Allison Mack might still be involved with many of her old sex-slave pals and other Nxivm addicts. She might’ve made an insincere plea bargain recital in court to repudiate Raniere, too.
Often an actor is aware of how to yank the switch of sincerity, or of any emotion, off and on, and one learns to get into the zone of doing so, shifting swiftly and very thoroughly. By definition, an actor’s task is to be convincing, to magnetically convey fictional feelings and behavior.
Is Mack merrily but ignorantly violating the terms of her home confinement? Is she still lost in her hallucinations of “spirituality” and of being someone who feels special, deep, ahead of her time?
Does the Shadow know? Is Macko still wacko? Through keeping track of Mack, and the Shadow does, it really looks that way.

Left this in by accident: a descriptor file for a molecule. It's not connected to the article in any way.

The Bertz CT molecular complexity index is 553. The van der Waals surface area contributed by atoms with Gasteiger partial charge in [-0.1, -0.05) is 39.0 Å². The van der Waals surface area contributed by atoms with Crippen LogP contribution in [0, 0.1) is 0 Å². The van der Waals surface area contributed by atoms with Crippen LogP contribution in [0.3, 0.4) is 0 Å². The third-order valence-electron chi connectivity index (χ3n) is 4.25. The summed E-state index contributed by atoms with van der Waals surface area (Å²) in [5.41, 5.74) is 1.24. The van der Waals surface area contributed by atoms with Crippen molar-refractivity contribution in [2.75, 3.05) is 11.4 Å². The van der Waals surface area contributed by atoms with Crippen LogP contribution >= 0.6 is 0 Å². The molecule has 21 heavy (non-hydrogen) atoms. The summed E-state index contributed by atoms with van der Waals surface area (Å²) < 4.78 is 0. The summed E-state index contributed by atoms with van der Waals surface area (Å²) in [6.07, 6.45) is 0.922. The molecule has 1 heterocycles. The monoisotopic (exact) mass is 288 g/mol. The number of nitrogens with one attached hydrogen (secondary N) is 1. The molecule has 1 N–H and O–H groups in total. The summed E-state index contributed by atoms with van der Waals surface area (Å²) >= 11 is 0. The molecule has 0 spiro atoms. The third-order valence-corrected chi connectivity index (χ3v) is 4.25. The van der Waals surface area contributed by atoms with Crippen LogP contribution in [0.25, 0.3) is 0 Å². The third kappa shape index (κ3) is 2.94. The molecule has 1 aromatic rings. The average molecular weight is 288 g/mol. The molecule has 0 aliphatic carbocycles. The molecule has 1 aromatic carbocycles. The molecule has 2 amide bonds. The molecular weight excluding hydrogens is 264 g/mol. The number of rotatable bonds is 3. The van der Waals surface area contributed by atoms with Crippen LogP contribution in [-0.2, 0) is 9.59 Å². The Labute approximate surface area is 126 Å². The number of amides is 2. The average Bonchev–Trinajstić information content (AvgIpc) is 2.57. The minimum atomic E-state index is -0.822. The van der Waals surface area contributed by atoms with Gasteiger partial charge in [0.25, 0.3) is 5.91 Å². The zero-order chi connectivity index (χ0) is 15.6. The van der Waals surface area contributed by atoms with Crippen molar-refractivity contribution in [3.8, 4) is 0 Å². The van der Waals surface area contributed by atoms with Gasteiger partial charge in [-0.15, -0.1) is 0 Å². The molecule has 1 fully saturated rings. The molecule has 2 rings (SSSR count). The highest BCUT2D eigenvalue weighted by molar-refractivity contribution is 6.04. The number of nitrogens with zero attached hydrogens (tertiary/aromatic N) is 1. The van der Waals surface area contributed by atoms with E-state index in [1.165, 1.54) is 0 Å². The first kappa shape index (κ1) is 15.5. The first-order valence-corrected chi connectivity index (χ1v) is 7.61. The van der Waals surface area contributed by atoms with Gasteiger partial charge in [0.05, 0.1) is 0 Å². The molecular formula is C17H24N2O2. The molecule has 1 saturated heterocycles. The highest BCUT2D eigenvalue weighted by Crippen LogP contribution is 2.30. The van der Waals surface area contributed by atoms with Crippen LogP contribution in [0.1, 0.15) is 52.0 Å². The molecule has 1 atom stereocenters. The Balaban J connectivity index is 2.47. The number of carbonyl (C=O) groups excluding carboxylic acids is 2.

Evidently none of the slaves are bothering to stay thin enough for their hero, Flabturd, anymore. That must be too much discipline to tolerate, without the availability of those cosy group blowjobs as a reward, like beagles with their long-awaited chewy toys.
When standing upon one’s head, one’s various fatty, bodily imperfections tend to sploosh out around the edges of the skeletal arrangement. There’s nothing sincere about Allison’s incipient double chin or that glop of fat, protuding from her waistband. Never mind her fatuous, upside-down grin.
Any of the defendants involved in Raniere catastrophe and waiting for their sentencings who have not partaken of any exit therapies to help themselves adapt have missed an opportunity to try, authentically, to break free. Any such dedication to therapeutic efforts (instead of still being hooked on Raniere, etc.,) would have improved their very questionable positions today, even just on paper.